USDA Forest Service

Pacific Southwest Research Station

 
Pacific Southwest
Research Station

800 Buchanan Street
Albany, CA 94710-0011
(510) 883-8830
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Publications and Products

Title: Why is cultural resource site density high in the pinon-juniper woodland?

Authors: Schlanger, Sarah; Larralde, Signa

Date: 2008

Publication In: Gottfried, Gerald J.; Shaw, John D.; Ford, Paulette L., compilers. 2008. Ecology, management, and restoration of pinon-juniper and ponderosa pine ecosystems: combined proceedings of the 2005 St. George, Utah and 2006 Albuquerque, New Mexico workshops. Proceedings RMRS-P-51. Fort Collins, CO: U.S. Department of Agriculture, Forest Service, Rocky Mountain Research Station. p. 146-147

Abstract: (Please note, this is an extended abstract only) Hunter gatherers relied on healthy pinon-juniper woodland because it supports a wide variety of small game, large game, and bird species that shelter in the trees and forage on pinon nuts, a rich food source for humans as well as game.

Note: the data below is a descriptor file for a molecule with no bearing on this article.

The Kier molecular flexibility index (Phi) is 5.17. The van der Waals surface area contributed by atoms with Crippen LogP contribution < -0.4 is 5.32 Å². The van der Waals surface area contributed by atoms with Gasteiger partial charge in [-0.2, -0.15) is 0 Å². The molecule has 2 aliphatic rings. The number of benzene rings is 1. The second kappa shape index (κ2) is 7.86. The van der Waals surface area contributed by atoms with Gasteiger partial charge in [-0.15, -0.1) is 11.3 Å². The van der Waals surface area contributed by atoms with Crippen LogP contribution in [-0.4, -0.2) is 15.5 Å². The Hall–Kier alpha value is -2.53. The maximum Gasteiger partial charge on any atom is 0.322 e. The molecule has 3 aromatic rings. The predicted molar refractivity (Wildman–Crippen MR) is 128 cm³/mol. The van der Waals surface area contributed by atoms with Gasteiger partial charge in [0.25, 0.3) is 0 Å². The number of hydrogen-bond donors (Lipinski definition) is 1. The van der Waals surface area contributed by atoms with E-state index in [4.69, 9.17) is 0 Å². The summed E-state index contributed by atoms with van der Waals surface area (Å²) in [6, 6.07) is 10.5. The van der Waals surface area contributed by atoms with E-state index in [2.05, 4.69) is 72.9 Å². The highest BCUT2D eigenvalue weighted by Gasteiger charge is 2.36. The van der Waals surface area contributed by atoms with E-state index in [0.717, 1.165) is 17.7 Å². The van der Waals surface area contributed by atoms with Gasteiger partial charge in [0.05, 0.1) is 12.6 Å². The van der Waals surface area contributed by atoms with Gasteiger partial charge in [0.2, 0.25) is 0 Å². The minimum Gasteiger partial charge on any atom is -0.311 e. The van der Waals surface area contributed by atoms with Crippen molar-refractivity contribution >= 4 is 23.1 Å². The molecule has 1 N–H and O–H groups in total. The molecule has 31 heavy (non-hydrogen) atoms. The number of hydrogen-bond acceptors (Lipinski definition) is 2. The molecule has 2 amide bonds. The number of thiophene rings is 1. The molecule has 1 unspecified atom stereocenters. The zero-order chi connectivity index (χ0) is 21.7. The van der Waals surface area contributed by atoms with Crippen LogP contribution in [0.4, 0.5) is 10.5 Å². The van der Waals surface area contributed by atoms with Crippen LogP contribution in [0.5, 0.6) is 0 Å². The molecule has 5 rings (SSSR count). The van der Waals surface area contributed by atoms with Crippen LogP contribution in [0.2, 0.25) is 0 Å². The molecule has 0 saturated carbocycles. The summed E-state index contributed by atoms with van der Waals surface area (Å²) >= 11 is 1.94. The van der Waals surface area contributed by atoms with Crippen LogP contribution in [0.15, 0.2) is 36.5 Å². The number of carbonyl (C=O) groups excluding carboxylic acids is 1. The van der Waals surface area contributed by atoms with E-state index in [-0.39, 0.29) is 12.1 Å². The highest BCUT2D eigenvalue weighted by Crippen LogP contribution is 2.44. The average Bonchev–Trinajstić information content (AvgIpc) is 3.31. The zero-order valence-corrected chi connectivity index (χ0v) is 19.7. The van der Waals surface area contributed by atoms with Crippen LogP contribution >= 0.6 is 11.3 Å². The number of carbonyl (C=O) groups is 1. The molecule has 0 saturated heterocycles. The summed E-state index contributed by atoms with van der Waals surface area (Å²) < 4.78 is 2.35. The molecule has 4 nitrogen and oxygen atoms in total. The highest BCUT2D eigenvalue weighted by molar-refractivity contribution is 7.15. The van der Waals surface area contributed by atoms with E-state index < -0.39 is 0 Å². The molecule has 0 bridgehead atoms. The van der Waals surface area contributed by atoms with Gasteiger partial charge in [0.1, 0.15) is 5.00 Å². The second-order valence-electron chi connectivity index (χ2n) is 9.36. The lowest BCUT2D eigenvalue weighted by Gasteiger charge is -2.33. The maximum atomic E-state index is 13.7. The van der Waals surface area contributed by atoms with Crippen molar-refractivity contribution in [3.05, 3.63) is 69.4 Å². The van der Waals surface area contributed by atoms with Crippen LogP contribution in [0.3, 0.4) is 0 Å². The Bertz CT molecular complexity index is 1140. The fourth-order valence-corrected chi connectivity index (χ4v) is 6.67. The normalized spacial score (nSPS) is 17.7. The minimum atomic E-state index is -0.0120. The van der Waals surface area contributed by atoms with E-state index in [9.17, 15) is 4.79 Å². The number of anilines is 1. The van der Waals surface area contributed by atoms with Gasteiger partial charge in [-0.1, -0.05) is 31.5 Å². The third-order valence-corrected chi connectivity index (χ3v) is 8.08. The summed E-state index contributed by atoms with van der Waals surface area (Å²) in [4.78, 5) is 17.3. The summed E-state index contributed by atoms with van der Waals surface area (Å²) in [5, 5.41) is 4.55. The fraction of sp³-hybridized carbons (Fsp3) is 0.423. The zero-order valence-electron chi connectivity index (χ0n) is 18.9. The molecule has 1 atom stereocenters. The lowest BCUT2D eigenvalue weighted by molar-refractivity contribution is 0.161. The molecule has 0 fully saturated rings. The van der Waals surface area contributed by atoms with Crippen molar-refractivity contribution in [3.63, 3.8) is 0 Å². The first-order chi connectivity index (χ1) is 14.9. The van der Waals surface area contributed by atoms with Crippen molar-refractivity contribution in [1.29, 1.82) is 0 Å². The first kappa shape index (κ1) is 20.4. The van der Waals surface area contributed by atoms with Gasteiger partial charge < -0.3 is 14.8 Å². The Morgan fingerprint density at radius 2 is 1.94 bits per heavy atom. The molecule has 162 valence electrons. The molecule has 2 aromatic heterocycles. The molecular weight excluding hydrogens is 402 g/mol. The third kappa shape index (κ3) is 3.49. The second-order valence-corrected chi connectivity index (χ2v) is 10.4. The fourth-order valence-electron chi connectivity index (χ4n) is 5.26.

Keywords: Pinon-juniper and juniper woodlands, ponderosa pine forests, ecology, management, restoration, southwestern United States

View and print the publication (296 KB)

Citation

    Schlanger, Sarah; Larralde, Signa. 2008. Why is cultural resource site density high in the pinon-juniper woodland? In: Gottfried, Gerald J.; Shaw, John D.; Ford, Paulette L., compilers. 2008. Ecology, management, and restoration of pinon-juniper and ponderosa pine ecosystems: combined proceedings of the 2005 St. George, Utah and 2006 Albuquerque, New Mexico workshops. Proceedings RMRS-P-51. Fort Collins, CO: U.S. Department of Agriculture, Forest Service, Rocky Mountain Research Station. p. 146-147.
Last Modified: January 11, 2012